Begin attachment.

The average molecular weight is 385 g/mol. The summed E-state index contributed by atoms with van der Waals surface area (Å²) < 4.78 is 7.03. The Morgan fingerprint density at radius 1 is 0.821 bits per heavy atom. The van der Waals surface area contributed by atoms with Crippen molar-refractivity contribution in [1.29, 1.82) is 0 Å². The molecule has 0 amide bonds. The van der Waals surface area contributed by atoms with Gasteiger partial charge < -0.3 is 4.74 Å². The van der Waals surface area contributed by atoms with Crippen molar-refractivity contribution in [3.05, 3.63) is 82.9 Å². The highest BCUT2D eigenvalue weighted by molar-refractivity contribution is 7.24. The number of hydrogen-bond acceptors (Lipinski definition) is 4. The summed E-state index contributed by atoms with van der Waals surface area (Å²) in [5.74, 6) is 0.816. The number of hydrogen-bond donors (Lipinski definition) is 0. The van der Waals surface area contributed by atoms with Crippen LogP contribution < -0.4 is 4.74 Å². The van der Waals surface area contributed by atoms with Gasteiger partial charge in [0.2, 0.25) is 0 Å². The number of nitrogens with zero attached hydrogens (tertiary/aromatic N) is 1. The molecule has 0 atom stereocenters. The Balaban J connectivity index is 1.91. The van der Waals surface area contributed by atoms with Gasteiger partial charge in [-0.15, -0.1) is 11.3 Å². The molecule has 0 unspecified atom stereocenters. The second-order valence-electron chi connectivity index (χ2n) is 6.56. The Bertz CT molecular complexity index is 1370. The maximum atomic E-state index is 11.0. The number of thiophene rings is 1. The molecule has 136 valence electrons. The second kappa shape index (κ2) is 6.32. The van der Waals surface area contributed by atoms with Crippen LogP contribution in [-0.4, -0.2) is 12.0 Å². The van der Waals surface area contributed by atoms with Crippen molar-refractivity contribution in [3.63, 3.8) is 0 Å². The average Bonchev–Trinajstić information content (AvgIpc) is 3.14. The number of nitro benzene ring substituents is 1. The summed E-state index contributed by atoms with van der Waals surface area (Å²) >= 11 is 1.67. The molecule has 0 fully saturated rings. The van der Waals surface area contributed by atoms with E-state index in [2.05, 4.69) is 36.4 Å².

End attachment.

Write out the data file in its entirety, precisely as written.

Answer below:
The average molecular weight is 385 g/mol. The summed E-state index contributed by atoms with van der Waals surface area (Å²) < 4.78 is 7.03. The Morgan fingerprint density at radius 1 is 0.821 bits per heavy atom. The van der Waals surface area contributed by atoms with Crippen molar-refractivity contribution in [1.29, 1.82) is 0 Å². The molecule has 0 amide bonds. The van der Waals surface area contributed by atoms with Gasteiger partial charge < -0.3 is 4.74 Å². The van der Waals surface area contributed by atoms with Crippen molar-refractivity contribution in [3.05, 3.63) is 82.9 Å². The highest BCUT2D eigenvalue weighted by molar-refractivity contribution is 7.24. The number of hydrogen-bond acceptors (Lipinski definition) is 4. The summed E-state index contributed by atoms with van der Waals surface area (Å²) in [5.74, 6) is 0.816. The number of hydrogen-bond donors (Lipinski definition) is 0. The van der Waals surface area contributed by atoms with Crippen LogP contribution < -0.4 is 4.74 Å². The van der Waals surface area contributed by atoms with Gasteiger partial charge in [0.2, 0.25) is 0 Å². The number of nitrogens with zero attached hydrogens (tertiary/aromatic N) is 1. The molecule has 0 atom stereocenters. The Balaban J connectivity index is 1.91. The van der Waals surface area contributed by atoms with Gasteiger partial charge in [-0.15, -0.1) is 11.3 Å². The molecule has 0 unspecified atom stereocenters. The second-order valence-electron chi connectivity index (χ2n) is 6.56. The Bertz CT molecular complexity index is 1370. The maximum atomic E-state index is 11.0. The number of thiophene rings is 1. The molecule has 136 valence electrons. The second kappa shape index (κ2) is 6.32. The van der Waals surface area contributed by atoms with Crippen LogP contribution in [-0.4, -0.2) is 12.0 Å². The van der Waals surface area contributed by atoms with Crippen molar-refractivity contribution in [3.63, 3.8) is 0 Å². The average Bonchev–Trinajstić information content (AvgIpc) is 3.14. The number of nitro benzene ring substituents is 1. The summed E-state index contributed by atoms with van der Waals surface area (Å²) >= 11 is 1.67. The molecule has 0 fully saturated rings. The van der Waals surface area contributed by atoms with E-state index in [2.05, 4.69) is 36.4 Å².